Apple Cofounder Steve Wozniak Gives Some Great Advice For Your Career

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Steve Wozniak

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Steve Wozniak

Steve Wozniak, affectionately known as Woz, is best known as Apple's cofounder.

He left Apple in 1987 and  continued to be a star in the tech scene. In 2009 he took a job as chief scientist at Fusion-io, a company that changed the enterprise storage market. It builds big storage systems using flash memory, the same tech used in thumb drives and smartphones.

In other words, when it comes to career advice, Woz is a man worth listening to. Woz recently talked to Forbes blogger and NetApp product guy Cesar Orosco and offered these great tips:

1. Listen to and support your entry-level workers. Often it is the most junior engineer that has a vision for the Next Big Thing.

"Engineers at the bottom are sometimes very important. They’re the heads that have the ideas that might drive your company," Woz said.

Woz was an engineer at HP working on calculators when he invented the Apple 1. He begged his bosses at HP to build the PC as product. Five times he asked, and five times they said no. So he started Apple with Steve Jobs. And the rest is history.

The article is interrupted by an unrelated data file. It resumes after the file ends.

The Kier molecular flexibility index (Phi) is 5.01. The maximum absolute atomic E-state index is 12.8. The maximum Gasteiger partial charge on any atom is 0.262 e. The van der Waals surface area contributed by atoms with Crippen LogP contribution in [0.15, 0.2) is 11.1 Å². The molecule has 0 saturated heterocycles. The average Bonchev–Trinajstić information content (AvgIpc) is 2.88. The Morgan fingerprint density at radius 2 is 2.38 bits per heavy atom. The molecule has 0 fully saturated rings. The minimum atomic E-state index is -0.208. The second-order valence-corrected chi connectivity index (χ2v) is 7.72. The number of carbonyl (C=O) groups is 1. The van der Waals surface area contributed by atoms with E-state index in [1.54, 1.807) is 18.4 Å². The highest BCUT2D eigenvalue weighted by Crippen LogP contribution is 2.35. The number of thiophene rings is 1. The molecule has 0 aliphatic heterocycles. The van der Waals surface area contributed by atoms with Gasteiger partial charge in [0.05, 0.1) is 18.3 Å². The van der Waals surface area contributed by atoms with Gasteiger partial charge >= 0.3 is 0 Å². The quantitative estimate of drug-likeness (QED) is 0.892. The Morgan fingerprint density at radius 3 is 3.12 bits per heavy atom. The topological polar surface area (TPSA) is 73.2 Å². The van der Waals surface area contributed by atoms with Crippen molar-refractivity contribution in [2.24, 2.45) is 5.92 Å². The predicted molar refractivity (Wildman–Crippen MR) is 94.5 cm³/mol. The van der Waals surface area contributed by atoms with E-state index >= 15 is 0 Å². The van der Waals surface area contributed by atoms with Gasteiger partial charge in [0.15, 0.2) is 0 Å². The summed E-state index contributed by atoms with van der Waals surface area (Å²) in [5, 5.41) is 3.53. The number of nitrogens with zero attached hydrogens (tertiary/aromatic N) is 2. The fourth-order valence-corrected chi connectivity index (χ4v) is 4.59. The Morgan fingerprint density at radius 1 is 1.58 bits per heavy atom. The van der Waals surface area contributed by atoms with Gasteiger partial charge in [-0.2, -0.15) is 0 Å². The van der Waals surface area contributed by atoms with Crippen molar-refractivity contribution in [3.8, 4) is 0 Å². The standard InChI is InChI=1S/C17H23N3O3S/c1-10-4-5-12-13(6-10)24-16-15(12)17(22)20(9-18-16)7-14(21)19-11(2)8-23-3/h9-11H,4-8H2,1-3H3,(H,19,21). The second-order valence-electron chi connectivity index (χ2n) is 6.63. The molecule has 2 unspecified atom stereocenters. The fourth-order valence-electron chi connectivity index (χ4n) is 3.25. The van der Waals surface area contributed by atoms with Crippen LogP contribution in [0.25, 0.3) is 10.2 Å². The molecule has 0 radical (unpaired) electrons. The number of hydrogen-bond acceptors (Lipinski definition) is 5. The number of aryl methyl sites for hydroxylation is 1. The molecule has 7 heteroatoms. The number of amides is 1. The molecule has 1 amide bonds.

2. Talk to your CEO. "Don’t make it a rule that you can only talk to your boss, who will talk to his boss, who will talk to his boss."

The people at the top should be open to talking to you, no matter where you are on the org chart, so open your mouth and share your thoughts.

3. It's still better to be first to market with a new product than not. Although it's harder to talk about and convince people to try something that's never been done before, push them. The rewards are huge if you succeed.

“In the early days of Apple we had almost no risk. It’s a growing market, growing out of absolutely nothing. So when you’re starting out in a brand new field and you have a first mover advantage, everything you touch is gold,” he said.

4. A "no"  doesn't mean your idea is bad. Management might not understand your solution or think it will cost them too much money.

"Management will often hold back and take very few risks because they aren’t really sure that [a technical problem] can be solved or it might be too expensive," he said.

Convince them otherwise.



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